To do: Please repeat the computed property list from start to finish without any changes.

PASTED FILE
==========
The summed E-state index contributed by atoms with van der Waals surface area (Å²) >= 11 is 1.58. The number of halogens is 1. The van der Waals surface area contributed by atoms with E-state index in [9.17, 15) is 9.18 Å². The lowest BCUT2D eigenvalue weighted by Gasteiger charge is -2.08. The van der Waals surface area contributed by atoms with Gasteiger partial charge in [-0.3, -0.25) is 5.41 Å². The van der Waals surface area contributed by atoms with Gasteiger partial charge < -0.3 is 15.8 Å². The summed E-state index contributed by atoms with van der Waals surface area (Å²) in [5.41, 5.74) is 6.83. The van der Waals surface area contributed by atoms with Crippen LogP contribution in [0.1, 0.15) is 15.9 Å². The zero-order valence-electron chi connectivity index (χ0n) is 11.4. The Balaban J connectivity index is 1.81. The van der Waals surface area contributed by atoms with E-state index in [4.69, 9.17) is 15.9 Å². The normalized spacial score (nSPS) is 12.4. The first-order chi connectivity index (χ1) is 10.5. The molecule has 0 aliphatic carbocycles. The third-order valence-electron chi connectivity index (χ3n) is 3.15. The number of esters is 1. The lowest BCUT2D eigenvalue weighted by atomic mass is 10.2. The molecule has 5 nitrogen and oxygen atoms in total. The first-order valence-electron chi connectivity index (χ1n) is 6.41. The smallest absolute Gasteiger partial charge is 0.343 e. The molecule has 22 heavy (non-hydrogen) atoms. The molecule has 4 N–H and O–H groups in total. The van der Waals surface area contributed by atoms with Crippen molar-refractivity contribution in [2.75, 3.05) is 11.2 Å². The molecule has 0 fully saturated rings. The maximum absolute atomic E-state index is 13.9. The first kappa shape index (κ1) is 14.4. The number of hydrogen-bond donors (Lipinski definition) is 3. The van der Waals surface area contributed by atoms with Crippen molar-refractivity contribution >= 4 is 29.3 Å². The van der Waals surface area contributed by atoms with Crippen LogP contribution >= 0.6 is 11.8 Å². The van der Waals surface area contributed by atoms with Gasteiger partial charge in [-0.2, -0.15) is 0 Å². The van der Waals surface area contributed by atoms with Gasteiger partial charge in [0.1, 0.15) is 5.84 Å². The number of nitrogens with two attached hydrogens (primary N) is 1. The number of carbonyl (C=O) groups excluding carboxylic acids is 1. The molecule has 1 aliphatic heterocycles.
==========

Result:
The summed E-state index contributed by atoms with van der Waals surface area (Å²) >= 11 is 1.58. The number of halogens is 1. The van der Waals surface area contributed by atoms with E-state index in [9.17, 15) is 9.18 Å². The lowest BCUT2D eigenvalue weighted by Gasteiger charge is -2.08. The van der Waals surface area contributed by atoms with Gasteiger partial charge in [-0.3, -0.25) is 5.41 Å². The van der Waals surface area contributed by atoms with Gasteiger partial charge < -0.3 is 15.8 Å². The summed E-state index contributed by atoms with van der Waals surface area (Å²) in [5.41, 5.74) is 6.83. The van der Waals surface area contributed by atoms with Crippen LogP contribution in [0.1, 0.15) is 15.9 Å². The zero-order valence-electron chi connectivity index (χ0n) is 11.4. The Balaban J connectivity index is 1.81. The van der Waals surface area contributed by atoms with E-state index in [4.69, 9.17) is 15.9 Å². The normalized spacial score (nSPS) is 12.4. The first-order chi connectivity index (χ1) is 10.5. The molecule has 0 aliphatic carbocycles. The third-order valence-electron chi connectivity index (χ3n) is 3.15. The number of esters is 1. The lowest BCUT2D eigenvalue weighted by atomic mass is 10.2. The molecule has 5 nitrogen and oxygen atoms in total. The first-order valence-electron chi connectivity index (χ1n) is 6.41. The smallest absolute Gasteiger partial charge is 0.343 e. The molecule has 22 heavy (non-hydrogen) atoms. The molecule has 4 N–H and O–H groups in total. The van der Waals surface area contributed by atoms with Crippen molar-refractivity contribution in [2.75, 3.05) is 11.2 Å². The molecule has 0 fully saturated rings. The maximum absolute atomic E-state index is 13.9. The first kappa shape index (κ1) is 14.4. The number of hydrogen-bond donors (Lipinski definition) is 3. The van der Waals surface area contributed by atoms with Crippen molar-refractivity contribution >= 4 is 29.3 Å². The van der Waals surface area contributed by atoms with Crippen LogP contribution >= 0.6 is 11.8 Å². The van der Waals surface area contributed by atoms with Gasteiger partial charge in [-0.2, -0.15) is 0 Å². The van der Waals surface area contributed by atoms with Gasteiger partial charge in [0.1, 0.15) is 5.84 Å². The number of nitrogens with two attached hydrogens (primary N) is 1. The number of carbonyl (C=O) groups excluding carboxylic acids is 1. The molecule has 1 aliphatic heterocycles.